Penny Chenery Tweedy and colleagues guide her long-shot but precocious stallion to set, in 1973, the unbeaten record for winning the Triple Crown.

  • Starring: Diane Lane, John Malkovich and James Cromwell
  • Director(s): Randall Wallace
  • Producer(s): Mark Ciardi
  • Screenwriter(s): Mike Rich
  • Distributor: Walt Disney Pictures
  • Animal Coordinator: Rusty Hendrickson
  • Release Date: Friday, October 08, 2010

Featured Animal Action

"Before filming, all grounds were inspected for hazards and sets were closed and secured. Cast and crew members were introduced to the animals and instructed on their proper handling.
Throughout the film, horses are seen at various racetracks performing such action as running or racing around the track, being groomed and walking in the training area and the paddocks, where horses are prepared and paraded. This action was filmed at actual racetracks, which were closed to the public during filming. Professional jockeys and groomers, including Secretariat’s jockey, played themselves while trainers stood off-camera. The horses were well-trained and accustomed to performing the mild background action, most of which involved doing whatever came naturally. They were also accustomed to being bathed, sponged with soap and sprayed clean with water, and the characters who bathe the horses on-screen were costumed trainers except for Secretariat’s groomer Eddie (Nelsan Ellis), who was extremely well-rehearsed for the grooming scenes.
For shots in which horses raced, several camera angles were used, along with cameras strategically mounted onto horses’ saddles or gear and secured in the dirt near the starting gate. The horses did not race the entire length of the track all at once. Instead, footage was edited together, and slow motion was used to make the horseracing appear more dramatic.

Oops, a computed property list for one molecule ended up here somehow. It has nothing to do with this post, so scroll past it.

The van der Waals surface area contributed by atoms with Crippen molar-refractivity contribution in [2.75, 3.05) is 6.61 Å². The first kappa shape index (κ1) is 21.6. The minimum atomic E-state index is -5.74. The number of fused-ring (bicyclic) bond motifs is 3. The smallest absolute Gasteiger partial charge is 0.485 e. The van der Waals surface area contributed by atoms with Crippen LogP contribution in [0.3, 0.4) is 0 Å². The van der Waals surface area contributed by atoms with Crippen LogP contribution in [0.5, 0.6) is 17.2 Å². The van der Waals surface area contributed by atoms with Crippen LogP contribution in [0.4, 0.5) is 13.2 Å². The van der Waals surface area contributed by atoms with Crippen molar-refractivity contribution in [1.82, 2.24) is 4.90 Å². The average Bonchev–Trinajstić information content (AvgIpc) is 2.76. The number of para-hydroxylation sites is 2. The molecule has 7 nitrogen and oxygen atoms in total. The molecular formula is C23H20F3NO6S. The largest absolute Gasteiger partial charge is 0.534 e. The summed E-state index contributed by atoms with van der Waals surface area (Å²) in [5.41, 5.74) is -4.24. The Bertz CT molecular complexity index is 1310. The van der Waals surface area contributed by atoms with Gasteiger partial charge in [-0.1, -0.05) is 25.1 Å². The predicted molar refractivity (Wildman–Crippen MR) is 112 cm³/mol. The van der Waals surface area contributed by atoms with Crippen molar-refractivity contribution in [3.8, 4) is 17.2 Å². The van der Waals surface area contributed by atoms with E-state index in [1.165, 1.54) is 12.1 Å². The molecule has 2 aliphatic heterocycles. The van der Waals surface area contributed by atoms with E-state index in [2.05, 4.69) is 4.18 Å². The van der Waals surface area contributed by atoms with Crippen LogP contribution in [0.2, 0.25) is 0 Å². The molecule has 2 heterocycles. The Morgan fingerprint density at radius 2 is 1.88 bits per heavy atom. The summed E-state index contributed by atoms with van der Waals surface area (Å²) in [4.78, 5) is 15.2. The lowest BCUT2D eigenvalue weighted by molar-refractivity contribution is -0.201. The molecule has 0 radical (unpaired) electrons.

The experienced racehorses were accustomed to fast-paced racing action. Several of these horses were also trained to rear and “prance” or “pull back,” as if startled or agitated. For shots in which horses are seen milling about the fenced corral at the ranch, the horses were familiar with each other and allowed to roam at liberty. For shots in which the horses are in stables, whether standing, being groomed or being fed, they were accustomed to this mild action.
For the scene in which Secretariat is examined by a veterinarian, including having its teeth and gums wiped, the actor playing the vet was well-rehearsed on how to handle the horse and rub its gums gently. The horse was unfazed.
For the scene in which Secretariat appears to urinate near a man’s feet, the urine was added in digitally.
The scene in which Secretariat is born was an actual birth filmed “documentary style,” without any manipulation or interference from the cast or crew, with a very experienced veterinarian guiding a healthy, successful birth. This took place at a birthing ranch at which several pregnant mares lived. All horses at this special ranch were monitored 24 hours a day. For the filming, a camera was set up just outside the stable and a minimal number of crew members kept quiet and stood a safe distance from the sterilized stable. The camera rolled throughout the entire birth, although the film only shows the foal after it was already born. Immediately after the birth, the horse and foal were attended to, and moments later, the foal got up on its own and began walking, just as newborn horses naturally do within minutes of birth. The scene was edited to make it appear as if the foal’s first steps happened mere seconds after birth. The scene in which the foal frolics outside with its mother was filmed well after the birth, when the young horse was comfortable walking on its own.